The breaker can be self-resetting; the gas arrestor will fail after sufficient high voltage spikes (which should be a rare occurrence), and a second one may be put in parallel to extend its life; the same applies to the MOV. If the gas arrestor or MOV fail, the circuit will continue to function and the protection circuits in the power supplies of the electronics will be the second line of protection. The CX and CY capacitors and a choke of sufficient current rating have very long lifetimes. No backup is practical for this section; simple redundancy of the gas arrestor and MOV is sufficient. See FIG. 4.
  • [0107]
    Controller Board
  • [0108]
    Temperature sensors, current sensors from the fans, and USB data from the computers are used by the controller board (schematics of which compose the attachments to this document), which acts as an interface between the core software (through a driver) and the controllable entities. Those outputs drive the relays controlling power to each computer (and also monitors if they're to be switched on/off), the HDMI switch triggers that reassign computers to displays, and USB control information sent to computers. This design provides flexibility for expansion (it's simple to connect new sensors and relays) as well as process policies for dealing with error situations, as those are simply written into the core software. Those policies should be based on the previously done Contingencies report.
  • [0109]
    The controller board is the most complicated section and it may be beneficial to have a backup board. However, at this stage this is a significant complication since a large number of connections would have to be switched. It is still much less likely to fail than one of the computers or other electronics in the AD POD. See FIG. 5.
  • [0110]
    Video Connections
  • [0111]
    Each of the HDMI switches is modified to receive an electrical control signal (green) instead of a button press to switch, and is directed by the controller board to bridge the video signal (blue) from one of the four computers to the LCD screen it's connected to.
  • [0112]
    The displays cannot be backed up. The main backup is the redundant computer system, and much of this circuitry is there to enable the use of that backup system. The HDMI switches are simple with just a few integrated circuits, and are less likely to fail than the controller board. Backing up the switch system means duplicating it, and is not practical due to the expense. The most important issue is securing the connections.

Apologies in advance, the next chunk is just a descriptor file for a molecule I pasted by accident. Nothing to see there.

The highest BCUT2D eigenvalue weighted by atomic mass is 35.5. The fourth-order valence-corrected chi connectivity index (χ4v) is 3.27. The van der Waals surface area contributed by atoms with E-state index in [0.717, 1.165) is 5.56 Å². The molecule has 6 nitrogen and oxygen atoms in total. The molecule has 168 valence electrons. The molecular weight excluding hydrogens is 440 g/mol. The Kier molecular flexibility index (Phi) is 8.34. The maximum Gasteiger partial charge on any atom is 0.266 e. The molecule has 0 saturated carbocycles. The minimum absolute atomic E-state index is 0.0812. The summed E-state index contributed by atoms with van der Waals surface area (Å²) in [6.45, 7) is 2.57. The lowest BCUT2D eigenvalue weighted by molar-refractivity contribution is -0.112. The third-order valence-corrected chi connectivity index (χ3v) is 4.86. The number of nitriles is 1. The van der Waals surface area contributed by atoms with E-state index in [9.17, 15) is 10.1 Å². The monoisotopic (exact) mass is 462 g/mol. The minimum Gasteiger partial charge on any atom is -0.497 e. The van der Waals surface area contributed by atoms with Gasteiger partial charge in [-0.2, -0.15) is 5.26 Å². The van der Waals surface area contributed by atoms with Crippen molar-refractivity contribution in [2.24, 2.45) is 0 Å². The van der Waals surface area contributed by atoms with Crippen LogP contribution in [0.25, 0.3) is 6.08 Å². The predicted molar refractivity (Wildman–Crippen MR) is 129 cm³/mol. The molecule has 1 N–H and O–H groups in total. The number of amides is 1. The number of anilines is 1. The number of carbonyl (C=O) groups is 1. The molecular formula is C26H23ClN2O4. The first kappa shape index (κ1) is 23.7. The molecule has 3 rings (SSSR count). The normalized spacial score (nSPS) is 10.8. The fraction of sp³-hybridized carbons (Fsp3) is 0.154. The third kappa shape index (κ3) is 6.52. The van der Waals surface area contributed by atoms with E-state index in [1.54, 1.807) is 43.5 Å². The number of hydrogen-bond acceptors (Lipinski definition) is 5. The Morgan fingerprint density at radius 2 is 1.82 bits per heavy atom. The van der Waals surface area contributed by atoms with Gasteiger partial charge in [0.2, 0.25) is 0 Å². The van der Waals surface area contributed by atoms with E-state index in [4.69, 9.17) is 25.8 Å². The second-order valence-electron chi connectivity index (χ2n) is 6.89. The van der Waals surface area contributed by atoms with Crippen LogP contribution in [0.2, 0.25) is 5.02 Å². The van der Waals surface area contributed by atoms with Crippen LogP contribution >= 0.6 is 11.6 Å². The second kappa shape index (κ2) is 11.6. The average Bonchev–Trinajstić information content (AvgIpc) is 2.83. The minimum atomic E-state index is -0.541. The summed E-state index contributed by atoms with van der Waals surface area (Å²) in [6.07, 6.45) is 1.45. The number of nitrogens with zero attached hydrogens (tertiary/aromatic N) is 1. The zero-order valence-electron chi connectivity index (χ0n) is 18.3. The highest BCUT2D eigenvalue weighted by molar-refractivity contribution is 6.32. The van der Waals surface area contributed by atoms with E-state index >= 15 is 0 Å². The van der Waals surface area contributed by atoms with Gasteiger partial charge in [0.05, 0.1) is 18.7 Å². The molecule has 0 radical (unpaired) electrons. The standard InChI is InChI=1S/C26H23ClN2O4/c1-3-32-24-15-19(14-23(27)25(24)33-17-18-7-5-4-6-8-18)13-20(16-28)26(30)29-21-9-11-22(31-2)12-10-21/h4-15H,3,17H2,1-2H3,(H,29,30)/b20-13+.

• [0113]
    In the case of the router, it can also be backed up, but the wiring and control is more complicated. The controller board should be able to reset power to the router. See FIG. 6.
  • [0114]
  • [0115]
    Common 240 V fans may be used and the lower voltage will run them at a lower speed. A single fan should provide sufficient cooling air flow in case one malfunctions. Basic current sensors allow the controller board (3) to make sure a fan is operating (drawing power). In a possible enhancement, fans with speed control may be used and adjusted by the controller board based on temperature. See FIG. 7.
  • [0116]
    Software System for Interactive Media
  • [0117]
    In order to implement the AD POD interactive advertising kiosk software, Crissy Field Media Inc. (CFM) has developed a proprietary solution (the core), responsible for downloading content modules from the CFM servers, loading and displaying the advertising and other content modules, mediating interaction between the active modules and consumer (through inputs such as touch and voice), and sending interaction feedback and performance information back to the CFM servers in real-time.
  • [0118]
    Content modules are the software and media data composing interactive advertisements and other interactive media packages to be displayed on the screens of an AD POD. A preferred embodiment of the core and modules integrating to form the AD POD software is shown in the figure below. All of State Control functionality (which in essence handles the logic of the interaction), and portions of Graphics, Physics and Animation, and Local Files comprise each module; the other ovals are software modules that provide the core functionality.
  • [0119]
    The core and module architecture has the advantages that it leverages existing technologies including computational node platforms, GPU co-processors, open-source software libraries, VOIP technology for telephone calls from the AD PODs, AES encryption of data transmitted over LIMANS, and high speed networking. Maximizing the use of the compute node resources allow commodity hardware to be used to lower the cost of AD PODs. See FIG. 8.
  • [0120]
  • [0121]
    The core manages the overall operation of the AD POD. It is multithreaded software consisting of a number of components: